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“Bite-Size Bits of Local, National, and Global History”
“Bite-Size Bits of Local, National, and Global History”
Sheridan-Kalorama in Washington, District of Columbia — The American Northeast (Mid-Atlantic)
 

Chief Justice Charles Evans Hughes

 
 
Chief Justice Charles Evans Hughes Marker image. Click for full size.
By J. Makali Bruton, September 17, 2016
1. Chief Justice Charles Evans Hughes Marker
Inscription.
2223 R Street
Site of Residence
of
Charles Evans Hughes
Chief Justice of the United States
Plaque erected under the auspices of the
Columbia Historical Society
and
The Bar Association of
The District of Columbia

 
Erected by Columbia Historical Society and The Bar Association of the District of Columbia.
 
Location. 38° 54.764′ N, 77° 2.986′ W. Marker is in Sheridan-Kalorama, District of Columbia, in Washington. Marker is on R Street, NW, on the left when traveling east. Touch for map. The building is the Embassy of Myanmar. Marker is at or near this postal address: 2223 R Street, NW, Washington DC 20008, United States of America.
 
Other nearby markers. At least 8 other markers are within walking distance of this marker. The Arts in Sheridan-Kalorama (within shouting distance of this marker); Eleftherios Venizelos (about 300 feet away, measured in a direct line); Alberto Santos-Dumont (about 300 feet away); Philip H. Sheridan (about 300 feet away); Assassination of Orlando Letelier and Ronni K. Moffitt (about 400 feet away); Dr. Philip Jaisohn, 1864-1951 (about
Chief Justice Charles Evans Hughes Marker image. Click for full size.
By J. Makali Bruton, September 17, 2016
2. Chief Justice Charles Evans Hughes Marker
The building is to the right here in this view. The marker is to the left of the black and white door. To the right is a plaque indicating that the building is currently the Embassy of Myanmar.
500 feet away); The Gilded Age (about 500 feet away); Mustafa Kemal Ataturk (1881-1938) (about 500 feet away). Touch for a list and map of all markers in Sheridan-Kalorama.
 
Also see . . .  Charles Evans Hughes. Charles Evans Hughes, Sr. (April 11, 1862 – August 27, 1948) was an American statesman, lawyer, and Republican politician from New York. He served as the 36th Governor of New York (1907–1910), Associate Justice of the Supreme Court of the United States (1910–1916), United States Secretary of State (1921–1925), a judge on the Court of International Justice (1928–1930), and the 11th Chief Justice of the United States (1930–1941). He was the Republican nominee in the 1916 U.S. Presidential election, losing narrowly to incumbent President Woodrow Wilson.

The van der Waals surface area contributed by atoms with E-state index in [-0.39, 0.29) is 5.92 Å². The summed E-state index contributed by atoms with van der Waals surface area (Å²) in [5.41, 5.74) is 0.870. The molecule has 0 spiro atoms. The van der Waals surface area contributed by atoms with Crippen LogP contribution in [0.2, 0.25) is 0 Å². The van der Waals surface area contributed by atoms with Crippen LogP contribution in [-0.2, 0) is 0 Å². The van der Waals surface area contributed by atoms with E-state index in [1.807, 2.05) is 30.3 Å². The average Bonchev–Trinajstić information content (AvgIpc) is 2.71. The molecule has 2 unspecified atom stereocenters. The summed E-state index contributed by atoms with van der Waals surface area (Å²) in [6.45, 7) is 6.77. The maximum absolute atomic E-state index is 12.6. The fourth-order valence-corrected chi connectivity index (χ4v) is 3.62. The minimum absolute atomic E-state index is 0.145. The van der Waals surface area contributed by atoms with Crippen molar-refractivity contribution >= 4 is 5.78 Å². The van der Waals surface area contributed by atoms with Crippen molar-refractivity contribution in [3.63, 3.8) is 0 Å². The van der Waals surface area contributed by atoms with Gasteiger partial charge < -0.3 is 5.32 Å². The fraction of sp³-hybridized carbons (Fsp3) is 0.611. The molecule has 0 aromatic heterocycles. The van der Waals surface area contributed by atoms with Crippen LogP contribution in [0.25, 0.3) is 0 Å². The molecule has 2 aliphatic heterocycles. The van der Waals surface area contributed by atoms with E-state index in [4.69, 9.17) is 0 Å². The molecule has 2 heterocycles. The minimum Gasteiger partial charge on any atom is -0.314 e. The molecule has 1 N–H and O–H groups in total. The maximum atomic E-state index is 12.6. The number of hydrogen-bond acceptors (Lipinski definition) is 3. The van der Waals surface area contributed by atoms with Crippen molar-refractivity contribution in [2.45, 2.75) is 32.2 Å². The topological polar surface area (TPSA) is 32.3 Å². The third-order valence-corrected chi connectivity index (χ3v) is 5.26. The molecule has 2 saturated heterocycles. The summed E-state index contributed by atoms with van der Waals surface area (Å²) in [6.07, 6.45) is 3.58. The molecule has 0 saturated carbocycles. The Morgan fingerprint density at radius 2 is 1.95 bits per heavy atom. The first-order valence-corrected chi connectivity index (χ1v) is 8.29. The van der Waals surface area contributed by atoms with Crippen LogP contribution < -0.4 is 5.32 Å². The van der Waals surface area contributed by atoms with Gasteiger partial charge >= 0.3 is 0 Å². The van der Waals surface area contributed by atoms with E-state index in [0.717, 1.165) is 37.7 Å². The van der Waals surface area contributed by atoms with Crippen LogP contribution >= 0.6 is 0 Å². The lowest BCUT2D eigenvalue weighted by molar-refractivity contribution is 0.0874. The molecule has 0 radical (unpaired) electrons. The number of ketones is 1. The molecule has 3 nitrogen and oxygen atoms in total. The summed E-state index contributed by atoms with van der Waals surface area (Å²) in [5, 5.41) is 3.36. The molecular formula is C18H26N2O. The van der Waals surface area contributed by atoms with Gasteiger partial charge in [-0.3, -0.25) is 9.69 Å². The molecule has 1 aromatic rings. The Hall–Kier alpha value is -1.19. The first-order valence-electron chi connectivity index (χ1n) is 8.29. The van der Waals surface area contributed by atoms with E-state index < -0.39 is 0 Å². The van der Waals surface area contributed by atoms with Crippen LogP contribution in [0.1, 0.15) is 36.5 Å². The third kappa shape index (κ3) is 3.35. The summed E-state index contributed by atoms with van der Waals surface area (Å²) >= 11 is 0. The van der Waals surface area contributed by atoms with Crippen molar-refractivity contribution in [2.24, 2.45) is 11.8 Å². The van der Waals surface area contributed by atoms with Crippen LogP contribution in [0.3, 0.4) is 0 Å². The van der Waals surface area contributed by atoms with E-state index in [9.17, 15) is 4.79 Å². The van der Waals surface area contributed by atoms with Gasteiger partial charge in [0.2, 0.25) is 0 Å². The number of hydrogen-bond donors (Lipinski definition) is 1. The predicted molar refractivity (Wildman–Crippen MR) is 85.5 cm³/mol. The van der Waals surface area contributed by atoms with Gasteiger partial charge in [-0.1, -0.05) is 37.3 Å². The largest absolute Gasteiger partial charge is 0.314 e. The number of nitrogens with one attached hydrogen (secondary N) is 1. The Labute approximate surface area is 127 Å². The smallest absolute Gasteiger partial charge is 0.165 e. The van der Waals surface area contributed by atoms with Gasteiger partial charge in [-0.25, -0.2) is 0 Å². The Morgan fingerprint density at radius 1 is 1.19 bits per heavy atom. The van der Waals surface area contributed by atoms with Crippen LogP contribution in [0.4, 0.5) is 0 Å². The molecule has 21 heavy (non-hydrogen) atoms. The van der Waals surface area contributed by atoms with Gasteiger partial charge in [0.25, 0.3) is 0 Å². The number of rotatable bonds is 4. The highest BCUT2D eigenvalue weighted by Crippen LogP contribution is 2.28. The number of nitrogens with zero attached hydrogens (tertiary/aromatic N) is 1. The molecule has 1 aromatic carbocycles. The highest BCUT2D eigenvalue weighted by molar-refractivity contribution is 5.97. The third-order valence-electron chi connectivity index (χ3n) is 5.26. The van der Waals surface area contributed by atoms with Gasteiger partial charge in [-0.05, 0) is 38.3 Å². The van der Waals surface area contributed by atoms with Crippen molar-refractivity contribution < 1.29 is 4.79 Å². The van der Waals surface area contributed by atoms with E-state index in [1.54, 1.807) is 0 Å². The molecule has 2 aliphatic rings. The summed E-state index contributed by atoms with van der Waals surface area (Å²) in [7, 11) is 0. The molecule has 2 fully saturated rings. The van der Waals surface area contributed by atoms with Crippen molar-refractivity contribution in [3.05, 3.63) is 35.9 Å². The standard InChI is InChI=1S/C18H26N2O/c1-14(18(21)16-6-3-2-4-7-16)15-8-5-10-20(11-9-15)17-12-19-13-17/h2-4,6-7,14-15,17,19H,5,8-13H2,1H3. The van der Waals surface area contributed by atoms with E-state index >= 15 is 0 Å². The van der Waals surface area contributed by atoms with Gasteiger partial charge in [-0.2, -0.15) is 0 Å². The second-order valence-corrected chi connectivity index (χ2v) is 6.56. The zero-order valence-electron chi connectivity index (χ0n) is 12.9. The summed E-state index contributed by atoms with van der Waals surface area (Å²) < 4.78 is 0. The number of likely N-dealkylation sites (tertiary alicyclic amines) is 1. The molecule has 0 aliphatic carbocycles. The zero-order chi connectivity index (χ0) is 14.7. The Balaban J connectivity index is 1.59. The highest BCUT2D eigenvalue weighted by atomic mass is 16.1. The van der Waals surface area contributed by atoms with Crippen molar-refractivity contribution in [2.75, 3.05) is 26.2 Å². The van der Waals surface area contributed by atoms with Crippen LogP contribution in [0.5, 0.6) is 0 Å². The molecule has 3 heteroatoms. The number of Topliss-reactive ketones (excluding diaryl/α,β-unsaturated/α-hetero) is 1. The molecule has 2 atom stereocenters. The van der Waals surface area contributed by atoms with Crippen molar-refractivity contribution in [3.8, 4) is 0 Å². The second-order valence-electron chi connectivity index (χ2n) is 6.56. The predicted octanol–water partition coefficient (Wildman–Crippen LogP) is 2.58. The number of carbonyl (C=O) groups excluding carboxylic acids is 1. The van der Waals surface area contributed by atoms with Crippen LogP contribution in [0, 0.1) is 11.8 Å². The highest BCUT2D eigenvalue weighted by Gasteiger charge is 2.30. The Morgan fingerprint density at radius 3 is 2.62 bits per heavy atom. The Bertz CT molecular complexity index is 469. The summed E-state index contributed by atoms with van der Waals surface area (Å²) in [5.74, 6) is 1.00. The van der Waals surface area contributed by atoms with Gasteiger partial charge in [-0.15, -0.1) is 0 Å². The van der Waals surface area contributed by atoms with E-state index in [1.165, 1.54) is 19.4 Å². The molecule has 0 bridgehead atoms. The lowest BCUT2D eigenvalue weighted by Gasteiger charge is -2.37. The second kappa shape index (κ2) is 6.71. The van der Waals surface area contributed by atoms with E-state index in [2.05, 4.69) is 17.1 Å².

Hughes was a professor in the 1890s, a staunch supporter of Britain's New Liberalism, an important leader of the Progressive movement of the 20th century, a leading diplomat and New York lawyer in the days of Harding and Coolidge, and was known for being a swing voter when dealing with cases related to the New Deal in the 1930s. He has been hailed as a leading American conservative.
(Submitted on November 3, 2016, by J. Makali Bruton of Querétaro, Mexico.)
Chief Justice Charles Evans Hughes image. Click for full size.
By George Prince, 1908
3. Chief Justice Charles Evans Hughes
Courtesy Library of Congress, Prints and Photographs Reading Room (Reproduction Number: LC-USZ62-22472)
 
 
Categories. Notable Persons
 
Charles Evans Hughes 1862-1948 image. Click for full size.
By Allen C. Browne, November 29, 2015
4. Charles Evans Hughes 1862-1948
This 1921 painting of Charles Evans Hughes by Philip Alexius de László hangs in the National Portrait Gallery in Washington, DC.

“Twice a member of the Supreme Court, Charles Evans Hughes was first appointed an associate justice in 1910 but resigned in 1916 to accept the Republican nomination for president. After his narrow defeat, he returned to private law practice until 1921, when he was named secretary of state in Warren G. Harding's administration. With the Senate's rejection of the Treaty of Versailles the year before, Hughes helped forge a separate treaty with Germany, formally ending the war between the two countries. He also called a conference in Washington for the limitation of international armaments. By the time of his resignation in 1925, Hughes had given greater definition to the Monroe Doctrine and improved the quality of the U.S. Foreign Service. In 1930, Hughes was nominated again to the high court, this time as Chief Justice.” — National Portrait Gallery
 
 
Credits. This page was last revised on November 27, 2016. This page originally submitted on November 3, 2016, by J. Makali Bruton of Querétaro, Mexico. This page has been viewed 260 times since then and 58 times this year. Last updated on November 4, 2016, by Allen C. Browne of Silver Spring, Maryland. Photos:   1, 2, 3. submitted on November 3, 2016, by J. Makali Bruton of Querétaro, Mexico.   4. submitted on November 4, 2016, by Allen C. Browne of Silver Spring, Maryland. • Bill Pfingsten was the editor who published this page.
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